November 8, 2011
Y.A.B. Dato’ Sri Hj. Mohd. Najib Bin Tun Haji Abdul Razak
Office of the Prime Minister
Main Block, Perdana Putra Building
Federal Government Administrative Centre
62502 Putrajaya, Malaysia
Via facsimile: +60 3 8888 3444
Re: Banning of Seksualiti Merdeka Festival
Dear Prime Minister Najib,
Human Rights Watch writes to express our serious concerns about the Malaysian government’s abrupt banning of the fourth annual Seksualiti Merdeka festival, which was scheduled to take place in Kuala Lumpur from November 9-13, 2011. The banning of this festival violates basic rights to freedom of association and expression guaranteed by international human rights law and the Malaysian constitution. Statements by police authorities, backed by senior government officials such as the minister of home affairs, further reveal disturbing, discriminatory, and homophobic attitudes by the authorities. We urge you to immediately and unconditionally reverse the banning of the festival and publicly pledge your government to ensure all Malaysians equal protection of the law against any discrimination.
We note that Seksualiti Merdeka has held its annual festival since 2008 without incident or interference from government authorities. The organizers of the festival have consistently reiterated that this year’s event follows the model of previous years, being composed solely of a series of forums, talks, workshops, book launches, stage performances, and an art exhibition focusing on “the human rights of people of diverse sexual orientations and gender identities.”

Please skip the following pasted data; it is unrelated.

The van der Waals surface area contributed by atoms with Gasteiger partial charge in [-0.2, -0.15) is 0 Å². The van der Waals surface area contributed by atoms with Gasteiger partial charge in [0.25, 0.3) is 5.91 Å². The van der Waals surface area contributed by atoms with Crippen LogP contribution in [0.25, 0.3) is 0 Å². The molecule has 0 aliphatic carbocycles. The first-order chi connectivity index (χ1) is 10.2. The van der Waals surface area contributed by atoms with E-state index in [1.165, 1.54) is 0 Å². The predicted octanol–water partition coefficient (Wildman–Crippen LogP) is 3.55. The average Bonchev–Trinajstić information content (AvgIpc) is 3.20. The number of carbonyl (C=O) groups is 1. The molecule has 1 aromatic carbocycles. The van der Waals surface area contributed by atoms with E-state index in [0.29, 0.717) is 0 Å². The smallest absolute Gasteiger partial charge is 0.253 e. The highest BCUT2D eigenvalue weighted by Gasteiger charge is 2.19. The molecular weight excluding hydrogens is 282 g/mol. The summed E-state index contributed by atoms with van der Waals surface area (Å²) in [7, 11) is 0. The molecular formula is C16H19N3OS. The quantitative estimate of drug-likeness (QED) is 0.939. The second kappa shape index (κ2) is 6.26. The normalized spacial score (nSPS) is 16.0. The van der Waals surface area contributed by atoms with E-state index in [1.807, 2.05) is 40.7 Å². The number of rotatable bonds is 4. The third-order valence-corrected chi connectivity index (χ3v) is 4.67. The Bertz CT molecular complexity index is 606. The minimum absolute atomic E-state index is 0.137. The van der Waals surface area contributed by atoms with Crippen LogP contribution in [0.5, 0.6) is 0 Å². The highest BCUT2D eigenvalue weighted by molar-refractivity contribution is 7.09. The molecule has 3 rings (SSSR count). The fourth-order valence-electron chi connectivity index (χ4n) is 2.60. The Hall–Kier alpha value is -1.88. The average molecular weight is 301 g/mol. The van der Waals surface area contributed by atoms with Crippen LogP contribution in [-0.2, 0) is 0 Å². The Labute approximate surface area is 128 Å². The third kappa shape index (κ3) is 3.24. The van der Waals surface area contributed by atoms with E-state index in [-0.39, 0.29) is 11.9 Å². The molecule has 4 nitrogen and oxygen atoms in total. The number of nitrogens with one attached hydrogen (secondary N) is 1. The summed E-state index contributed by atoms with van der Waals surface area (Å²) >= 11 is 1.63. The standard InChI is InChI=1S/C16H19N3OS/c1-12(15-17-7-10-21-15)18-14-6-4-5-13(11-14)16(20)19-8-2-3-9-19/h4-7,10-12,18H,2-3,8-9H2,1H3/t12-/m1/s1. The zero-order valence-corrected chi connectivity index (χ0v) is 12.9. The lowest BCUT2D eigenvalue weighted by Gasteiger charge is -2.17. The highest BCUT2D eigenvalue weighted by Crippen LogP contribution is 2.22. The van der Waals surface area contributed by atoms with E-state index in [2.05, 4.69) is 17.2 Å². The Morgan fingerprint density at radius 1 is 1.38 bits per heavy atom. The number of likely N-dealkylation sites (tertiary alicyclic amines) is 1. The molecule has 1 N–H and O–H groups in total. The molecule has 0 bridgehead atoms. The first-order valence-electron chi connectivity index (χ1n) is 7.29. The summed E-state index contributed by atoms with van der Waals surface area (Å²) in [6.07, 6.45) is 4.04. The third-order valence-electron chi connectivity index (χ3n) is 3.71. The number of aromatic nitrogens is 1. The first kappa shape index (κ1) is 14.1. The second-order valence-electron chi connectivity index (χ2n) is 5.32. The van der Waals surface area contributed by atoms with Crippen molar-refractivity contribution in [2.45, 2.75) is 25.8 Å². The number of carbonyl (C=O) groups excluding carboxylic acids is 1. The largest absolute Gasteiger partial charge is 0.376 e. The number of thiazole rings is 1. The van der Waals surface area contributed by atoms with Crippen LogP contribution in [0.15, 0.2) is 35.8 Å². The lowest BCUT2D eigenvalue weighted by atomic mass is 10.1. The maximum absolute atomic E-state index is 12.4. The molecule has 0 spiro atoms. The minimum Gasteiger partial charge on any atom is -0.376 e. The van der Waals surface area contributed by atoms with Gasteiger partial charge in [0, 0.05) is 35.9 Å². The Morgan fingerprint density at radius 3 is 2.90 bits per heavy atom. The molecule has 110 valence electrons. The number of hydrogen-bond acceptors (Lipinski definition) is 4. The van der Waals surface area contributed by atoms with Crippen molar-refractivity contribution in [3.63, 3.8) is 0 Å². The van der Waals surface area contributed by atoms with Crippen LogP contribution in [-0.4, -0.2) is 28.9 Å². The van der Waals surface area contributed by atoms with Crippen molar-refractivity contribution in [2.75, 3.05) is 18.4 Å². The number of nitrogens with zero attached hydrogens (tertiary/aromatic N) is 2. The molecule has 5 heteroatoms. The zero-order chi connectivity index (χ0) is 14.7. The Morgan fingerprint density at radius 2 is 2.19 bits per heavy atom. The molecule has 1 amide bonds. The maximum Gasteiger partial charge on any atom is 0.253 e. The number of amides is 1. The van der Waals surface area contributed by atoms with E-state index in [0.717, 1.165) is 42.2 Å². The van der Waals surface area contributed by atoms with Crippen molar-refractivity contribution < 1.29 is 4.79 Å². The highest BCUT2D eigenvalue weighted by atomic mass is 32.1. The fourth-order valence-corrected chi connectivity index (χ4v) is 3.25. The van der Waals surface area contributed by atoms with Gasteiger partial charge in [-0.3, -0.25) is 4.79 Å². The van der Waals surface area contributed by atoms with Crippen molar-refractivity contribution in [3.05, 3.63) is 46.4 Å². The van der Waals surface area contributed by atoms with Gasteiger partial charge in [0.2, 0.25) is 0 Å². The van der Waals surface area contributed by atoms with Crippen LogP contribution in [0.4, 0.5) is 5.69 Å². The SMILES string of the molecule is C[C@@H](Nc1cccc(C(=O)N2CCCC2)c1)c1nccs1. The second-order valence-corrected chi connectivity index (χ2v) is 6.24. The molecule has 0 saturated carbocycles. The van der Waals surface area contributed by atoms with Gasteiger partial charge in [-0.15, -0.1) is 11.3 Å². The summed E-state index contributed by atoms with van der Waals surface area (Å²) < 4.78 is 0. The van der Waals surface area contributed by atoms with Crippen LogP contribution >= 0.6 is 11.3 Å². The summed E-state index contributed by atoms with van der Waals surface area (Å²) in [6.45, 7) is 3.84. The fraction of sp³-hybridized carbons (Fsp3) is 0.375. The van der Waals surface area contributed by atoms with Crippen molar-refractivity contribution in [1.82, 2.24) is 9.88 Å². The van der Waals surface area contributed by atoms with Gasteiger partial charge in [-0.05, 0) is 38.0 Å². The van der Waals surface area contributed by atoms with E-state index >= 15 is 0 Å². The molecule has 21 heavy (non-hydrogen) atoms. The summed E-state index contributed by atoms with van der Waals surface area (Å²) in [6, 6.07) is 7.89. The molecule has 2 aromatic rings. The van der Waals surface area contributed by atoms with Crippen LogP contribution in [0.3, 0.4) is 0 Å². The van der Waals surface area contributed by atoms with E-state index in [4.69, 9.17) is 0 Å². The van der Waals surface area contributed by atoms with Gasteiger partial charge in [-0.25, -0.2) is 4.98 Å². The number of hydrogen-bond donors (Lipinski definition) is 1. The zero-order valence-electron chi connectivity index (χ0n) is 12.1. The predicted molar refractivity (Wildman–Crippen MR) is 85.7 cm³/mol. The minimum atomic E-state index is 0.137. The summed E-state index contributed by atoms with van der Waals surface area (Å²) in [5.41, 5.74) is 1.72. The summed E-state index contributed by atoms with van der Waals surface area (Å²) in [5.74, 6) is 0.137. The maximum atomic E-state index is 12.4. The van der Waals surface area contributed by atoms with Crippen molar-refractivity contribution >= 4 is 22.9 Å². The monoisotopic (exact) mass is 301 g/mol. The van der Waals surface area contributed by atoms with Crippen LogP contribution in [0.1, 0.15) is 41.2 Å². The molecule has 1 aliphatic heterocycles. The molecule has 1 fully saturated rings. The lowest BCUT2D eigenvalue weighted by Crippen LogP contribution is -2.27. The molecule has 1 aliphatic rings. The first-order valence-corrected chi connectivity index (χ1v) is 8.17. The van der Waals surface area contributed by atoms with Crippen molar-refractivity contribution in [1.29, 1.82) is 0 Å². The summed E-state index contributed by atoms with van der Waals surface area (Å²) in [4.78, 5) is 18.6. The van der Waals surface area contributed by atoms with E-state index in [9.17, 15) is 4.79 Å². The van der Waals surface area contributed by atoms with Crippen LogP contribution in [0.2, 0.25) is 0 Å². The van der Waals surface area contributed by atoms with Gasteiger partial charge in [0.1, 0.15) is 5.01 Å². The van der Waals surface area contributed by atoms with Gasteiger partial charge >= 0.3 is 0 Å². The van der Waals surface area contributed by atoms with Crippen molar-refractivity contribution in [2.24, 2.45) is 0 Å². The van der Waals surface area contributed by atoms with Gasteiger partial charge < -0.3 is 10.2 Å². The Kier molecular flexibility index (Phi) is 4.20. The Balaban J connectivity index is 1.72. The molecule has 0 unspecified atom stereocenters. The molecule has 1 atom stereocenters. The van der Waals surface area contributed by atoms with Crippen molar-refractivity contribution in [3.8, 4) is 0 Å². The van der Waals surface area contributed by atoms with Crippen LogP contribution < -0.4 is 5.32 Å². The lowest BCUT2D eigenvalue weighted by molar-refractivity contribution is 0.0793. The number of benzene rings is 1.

On November 3, Sungai Besi township police announced a ban on the festival on the grounds that it constitutes a “threat to public order” under section 298A of the Penal Code. Yet no evidence whatsoever was presented to justify this decision, which relies on a vague and overbroad legal provision to seek to justify discrimination apparently on the basis of sexual orientation.
These actions contradict your own proclaimed vision for Malaysia. You stated in an article in the Sydney Morning Herald on October 27 that Malaysia is a “progressive, liberal nation” and “a multi-cultural, multi-ethnic society that has a long and proud history of social harmony and welcoming outsiders.” Yet your government’s actions against Seksualiti Merdeka treat members of Malaysia’s lesbian, gay, bisexual and transsexual (LGBT) community as outsiders without the same rights as other Malaysians.
The government’s double standard against Seksualiti Merdeka is evident in the police’s response to demonstrations by anti-LGBT organizations. The police arbitrarily applied the Police Act (article 27 A(1)(c)) to break up a peaceful event by Seksualiti Merdeka supporters on the evening of November 3 at the Annexe Gallery, and ban the festival events. Yet when the organization Perkasa publicly demonstrated on November 4 at the National Mosque and issued veiled calls for violence against the LGBT community – Perkasa Youth chief Irwan Fahmi Ideris reportedly vowed to stop gay and lesbian culture to “the last drop of blood” – the Malaysian police force did nothing. Such actions raise concerns that the government will not act to protect the LGBT community should their safety be at risk.
Seksualiti Merdeka organizers say that they have been subjected to a renewed barrage of harassment and threats of violence by persons using mobile phones/SMS and social media since the police announced the ban. We urge you to order the police to fully investigate these threats and prosecute those responsible to the fullest extent of the law. Similarly, the government should respond to any incitement to violence or to hostility amounting to criminal harassment or intimidation against the LGBT community with prompt investigations and robust prosecutions.